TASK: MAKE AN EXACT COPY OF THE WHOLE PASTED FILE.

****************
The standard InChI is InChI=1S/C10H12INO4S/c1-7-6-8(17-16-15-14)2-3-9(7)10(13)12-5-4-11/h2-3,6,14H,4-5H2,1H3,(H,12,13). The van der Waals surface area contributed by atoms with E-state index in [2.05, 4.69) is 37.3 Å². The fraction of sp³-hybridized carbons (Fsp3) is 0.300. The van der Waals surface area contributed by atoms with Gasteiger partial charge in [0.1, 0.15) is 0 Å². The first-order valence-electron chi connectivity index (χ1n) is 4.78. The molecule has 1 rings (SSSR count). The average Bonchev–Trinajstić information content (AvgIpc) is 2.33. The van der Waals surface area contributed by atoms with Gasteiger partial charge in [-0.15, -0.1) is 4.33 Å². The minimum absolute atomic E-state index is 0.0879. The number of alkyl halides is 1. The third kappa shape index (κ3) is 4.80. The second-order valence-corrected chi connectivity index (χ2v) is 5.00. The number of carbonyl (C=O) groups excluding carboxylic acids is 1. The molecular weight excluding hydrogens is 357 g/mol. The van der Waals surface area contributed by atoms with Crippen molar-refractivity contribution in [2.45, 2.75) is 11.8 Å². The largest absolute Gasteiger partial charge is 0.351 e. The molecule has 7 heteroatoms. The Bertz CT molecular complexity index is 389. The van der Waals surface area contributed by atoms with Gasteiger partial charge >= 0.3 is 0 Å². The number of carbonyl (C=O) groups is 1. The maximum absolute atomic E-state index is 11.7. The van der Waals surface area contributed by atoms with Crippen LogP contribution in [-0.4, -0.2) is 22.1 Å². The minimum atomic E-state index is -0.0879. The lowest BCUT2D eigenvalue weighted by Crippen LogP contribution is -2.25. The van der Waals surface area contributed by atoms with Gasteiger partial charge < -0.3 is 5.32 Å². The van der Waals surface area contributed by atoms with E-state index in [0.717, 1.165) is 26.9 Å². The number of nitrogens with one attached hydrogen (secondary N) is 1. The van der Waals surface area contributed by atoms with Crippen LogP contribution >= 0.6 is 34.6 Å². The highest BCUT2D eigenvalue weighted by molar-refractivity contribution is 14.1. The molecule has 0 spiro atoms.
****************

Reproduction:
The standard InChI is InChI=1S/C10H12INO4S/c1-7-6-8(17-16-15-14)2-3-9(7)10(13)12-5-4-11/h2-3,6,14H,4-5H2,1H3,(H,12,13). The van der Waals surface area contributed by atoms with E-state index in [2.05, 4.69) is 37.3 Å². The fraction of sp³-hybridized carbons (Fsp3) is 0.300. The van der Waals surface area contributed by atoms with Gasteiger partial charge in [0.1, 0.15) is 0 Å². The first-order valence-electron chi connectivity index (χ1n) is 4.78. The molecule has 1 rings (SSSR count). The average Bonchev–Trinajstić information content (AvgIpc) is 2.33. The van der Waals surface area contributed by atoms with Gasteiger partial charge in [-0.15, -0.1) is 4.33 Å². The minimum absolute atomic E-state index is 0.0879. The number of alkyl halides is 1. The third kappa shape index (κ3) is 4.80. The second-order valence-corrected chi connectivity index (χ2v) is 5.00. The number of carbonyl (C=O) groups excluding carboxylic acids is 1. The molecular weight excluding hydrogens is 357 g/mol. The van der Waals surface area contributed by atoms with Crippen molar-refractivity contribution in [2.45, 2.75) is 11.8 Å². The largest absolute Gasteiger partial charge is 0.351 e. The molecule has 7 heteroatoms. The Bertz CT molecular complexity index is 389. The van der Waals surface area contributed by atoms with Gasteiger partial charge >= 0.3 is 0 Å². The number of carbonyl (C=O) groups is 1. The maximum absolute atomic E-state index is 11.7. The van der Waals surface area contributed by atoms with Crippen LogP contribution in [-0.4, -0.2) is 22.1 Å². The minimum atomic E-state index is -0.0879. The lowest BCUT2D eigenvalue weighted by Crippen LogP contribution is -2.25. The van der Waals surface area contributed by atoms with Gasteiger partial charge < -0.3 is 5.32 Å². The van der Waals surface area contributed by atoms with E-state index in [0.717, 1.165) is 26.9 Å². The number of nitrogens with one attached hydrogen (secondary N) is 1. The van der Waals surface area contributed by atoms with Crippen LogP contribution >= 0.6 is 34.6 Å². The highest BCUT2D eigenvalue weighted by molar-refractivity contribution is 14.1. The molecule has 0 spiro atoms.